A note on the efficiency of sandwich covariance matrix estimation.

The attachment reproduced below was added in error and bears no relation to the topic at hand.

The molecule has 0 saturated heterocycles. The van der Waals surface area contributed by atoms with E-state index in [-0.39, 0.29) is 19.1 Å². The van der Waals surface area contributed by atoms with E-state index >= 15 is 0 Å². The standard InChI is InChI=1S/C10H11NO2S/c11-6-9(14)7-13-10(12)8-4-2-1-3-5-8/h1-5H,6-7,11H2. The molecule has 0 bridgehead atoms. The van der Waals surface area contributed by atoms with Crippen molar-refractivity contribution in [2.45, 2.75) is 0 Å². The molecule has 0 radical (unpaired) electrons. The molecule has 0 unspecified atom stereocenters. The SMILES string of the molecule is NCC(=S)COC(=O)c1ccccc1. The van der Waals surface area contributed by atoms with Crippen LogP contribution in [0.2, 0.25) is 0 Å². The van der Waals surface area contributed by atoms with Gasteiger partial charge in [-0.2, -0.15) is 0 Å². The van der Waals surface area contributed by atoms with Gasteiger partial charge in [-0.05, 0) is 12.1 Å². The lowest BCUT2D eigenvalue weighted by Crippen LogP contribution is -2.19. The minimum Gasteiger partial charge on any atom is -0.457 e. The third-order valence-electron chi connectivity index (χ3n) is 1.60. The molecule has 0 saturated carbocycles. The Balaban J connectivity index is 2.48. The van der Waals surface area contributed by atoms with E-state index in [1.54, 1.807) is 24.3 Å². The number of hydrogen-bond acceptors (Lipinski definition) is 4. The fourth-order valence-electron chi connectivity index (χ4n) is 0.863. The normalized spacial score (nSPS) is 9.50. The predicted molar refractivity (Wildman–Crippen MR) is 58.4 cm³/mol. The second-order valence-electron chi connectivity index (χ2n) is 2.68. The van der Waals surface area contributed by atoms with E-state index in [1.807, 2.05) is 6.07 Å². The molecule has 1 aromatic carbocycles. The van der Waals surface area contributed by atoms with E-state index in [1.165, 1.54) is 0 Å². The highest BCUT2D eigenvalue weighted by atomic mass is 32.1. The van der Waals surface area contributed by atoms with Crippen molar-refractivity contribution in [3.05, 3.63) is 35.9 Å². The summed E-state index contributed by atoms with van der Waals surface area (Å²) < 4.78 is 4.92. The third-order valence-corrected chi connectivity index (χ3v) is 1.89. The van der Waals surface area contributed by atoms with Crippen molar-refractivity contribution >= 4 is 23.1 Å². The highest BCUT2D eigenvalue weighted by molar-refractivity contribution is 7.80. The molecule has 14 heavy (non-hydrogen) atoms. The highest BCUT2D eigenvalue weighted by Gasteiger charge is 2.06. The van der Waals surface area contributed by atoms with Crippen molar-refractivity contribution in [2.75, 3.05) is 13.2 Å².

*(English)*Zbl 1073.62539Summary: The sandwich estimator, also known as robust covariance matrix estimator, heteroscedasticity-consistent covariance matrix estimate, or empirical covariance matrix estimator, has achieved increasing use in the econometric literature as well as with the growing popularity of generalized estimating equations. Its virtue is that it provides consistent estimates of the covariance matrix for parameter estimates even when the fitted parametric model fails to hold or is not even specified. Surprisingly though, there has been little discussion of properties of the sandwich method other than consistency. We investigate the sandwich estimator in quasi-likelihood models asymptotically, and in the linear case analytically. We show that under certain circumstances when the quasi-likelihood model is correct, the sandwich estimate is often far more variable than the usual parametric variance estimate. The increased variance is a fixed feature of the method and the price that one pays to obtain consistency even when the parametric model fails or when there is heteroscedasticity. We show that the additional variability directly affects the coverage probability of confidence intervals constructed from sandwich variance estimates. In fact, the use of sandwich variance estimates combined with t-distribution quantiles gives confidence intervals with coverage probability falling below the nominal value. We propose an adjustment to compensate for this fact.